Tonight the Louisville Cardinals take on the UConn Huskies for the national title. During their superb run through the NCAA tournament, the Cardinal ladies, led by the sensational Schimmel sisters, have shocked and awed, slaying giants like Baylor and Tennessee. Now, it's Sho-Time in NOLA for the title: Smile. Score. Schimmel. And Indian Country Today Media Network will be in the Twitterverse to discuss it all during the game.
ICTMN correspondent Vincent Schilling (@VinceSchilling) will again be leading the tweeting; join him to share your thoughts @IndianCountry (Twitter.com/indiancountry). The hashtag is #SchimmelChampionship.
Tip-off is scheduled for approximately 8:30 p.m./ET; ESPN will be televising the game, with ESPN3.com live streaming the action in the Big Easy (check Espn.com/watchespn for further details.).
First, though, is this sampling of news you can use to get ready.
Facts, Get Your Facts
Jamilah King and Jorge Rivas of Colorlines.com have a must-read piece today titled "6 Native American Basketball Facts, Inspired by Louisville's Star Sisters." "A single storyline about Native Americans and sports dominates general media coverage: The shameful and continued use of racist logos, mascots and gestures in professional football and baseball. Of course this remains an urgent issue. But the unexpected rise of Louisville’s women’s basketball team—and sister Cardinals Jude and Shoni Schimmel—in this year’s NCAA tournament provides a long-awaited chance to highlight another story." King and Rivas delve into Native Pride and spell out six fantastic facts about the role of basketball on Indian reservations. It's fun, and if you're not careful, you might just learn something. Read the article here.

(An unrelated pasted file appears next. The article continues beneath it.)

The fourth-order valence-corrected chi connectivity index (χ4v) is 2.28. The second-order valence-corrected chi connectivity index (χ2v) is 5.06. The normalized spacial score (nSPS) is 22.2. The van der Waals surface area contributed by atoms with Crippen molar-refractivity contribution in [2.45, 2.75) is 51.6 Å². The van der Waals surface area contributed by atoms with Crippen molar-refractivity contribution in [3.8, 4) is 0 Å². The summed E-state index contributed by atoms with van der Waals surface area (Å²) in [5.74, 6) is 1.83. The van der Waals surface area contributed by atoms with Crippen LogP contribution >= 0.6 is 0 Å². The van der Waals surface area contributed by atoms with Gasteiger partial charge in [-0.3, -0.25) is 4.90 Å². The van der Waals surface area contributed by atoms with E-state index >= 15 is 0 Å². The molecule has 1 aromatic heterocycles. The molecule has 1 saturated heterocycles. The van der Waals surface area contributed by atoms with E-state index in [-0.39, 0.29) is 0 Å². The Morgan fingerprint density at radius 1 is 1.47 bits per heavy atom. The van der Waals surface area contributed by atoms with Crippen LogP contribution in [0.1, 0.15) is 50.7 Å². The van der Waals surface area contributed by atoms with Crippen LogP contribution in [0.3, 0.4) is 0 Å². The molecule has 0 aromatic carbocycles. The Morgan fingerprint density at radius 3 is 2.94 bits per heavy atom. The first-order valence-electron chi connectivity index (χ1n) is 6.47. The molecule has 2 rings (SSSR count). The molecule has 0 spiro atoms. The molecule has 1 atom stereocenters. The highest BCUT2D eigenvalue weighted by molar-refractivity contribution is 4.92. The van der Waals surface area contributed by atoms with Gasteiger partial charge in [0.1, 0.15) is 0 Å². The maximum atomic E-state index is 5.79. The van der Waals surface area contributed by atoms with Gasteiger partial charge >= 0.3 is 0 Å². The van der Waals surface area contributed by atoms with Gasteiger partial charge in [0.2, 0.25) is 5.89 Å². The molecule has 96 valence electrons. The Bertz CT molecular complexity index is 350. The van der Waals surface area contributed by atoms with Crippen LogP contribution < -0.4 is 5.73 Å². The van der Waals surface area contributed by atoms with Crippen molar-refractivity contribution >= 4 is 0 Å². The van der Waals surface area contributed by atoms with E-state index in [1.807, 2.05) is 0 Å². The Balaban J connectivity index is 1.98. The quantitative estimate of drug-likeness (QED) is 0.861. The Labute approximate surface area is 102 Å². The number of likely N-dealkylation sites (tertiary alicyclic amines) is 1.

Native Pride Illustrated
Everett Moore of Ok Traditions Design created this wonderful work, and we're pleased to share it. To learn more about OK Traditions Designs, visit their website OkTraditionsDesign.com and the Facebook page. Have a Schimmel-themed story, photo or piece of art you'd like to share? Send it to firstname.lastname@example.org for possible online publication.
It's Not Just a Popularity Contest. Winning Is Really Nice Too
What's This "Rez Ball" Everyone's Talking About?
The Associated Press presents "rez ball" today in a nice feature on the Schimmels–the term even made the headline. Ryneldi Becenti led off on the "free-wheeling style of basketball that she knows so well": “It’s funny,” said Becenti, Navajo, a former Arizona State star in the 1990s who played a season for the Phoenix Mercury and then professionally in Europe. “You can see the ‘rez ball’ in them. … She threw it behind the back, already knew where her sister was, and they don’t hesitate to do it.” Later the AP says, "[The] sisters left the comfort of the reservation, they did not leave behind the artistic style of play with which they felt comfortable … But the 'rez ball' comes out more when the sisters are on the court together.
“'It’s just magic when those two are on the court,' said Don Wetzel Jr., who operates the Montana Indian Athletic Hall of Fame. 'It’s tough to play rez ball when there’s just one of you.'"
Read the full article here.
The Shoni Schimmel Experience
Graham Hayes of espnW.com has an excellent look at the Schoni Schimmel experience in "Schimmel Embraces Leadership Role." "From the moment Shoni Schimmel arrived, Louisville was always going to follow her lead," Hayes writes. "She was too talented, too much a force of nature on a basketball court for things to unfold any other way."
It just wasn't clear whether that path would lead the Cardinals to a national championship game or out of the picture, like one of the junior's high-risk passes sailing past a befuddled teammate on its way toward the fourth row of seats."
"'Coming in, the coaches told me have your hands up at all times because you never know when she's going to pass the ball,' sophomore Sara Hammond recalled of her own indoctrination to the Schimmel experience. "'So my first practice, I had my hands up the whole time, and she threw a behind-the-head no-look pass to me and it went straight through my hands.'"
Read the full article, which also has videos, here.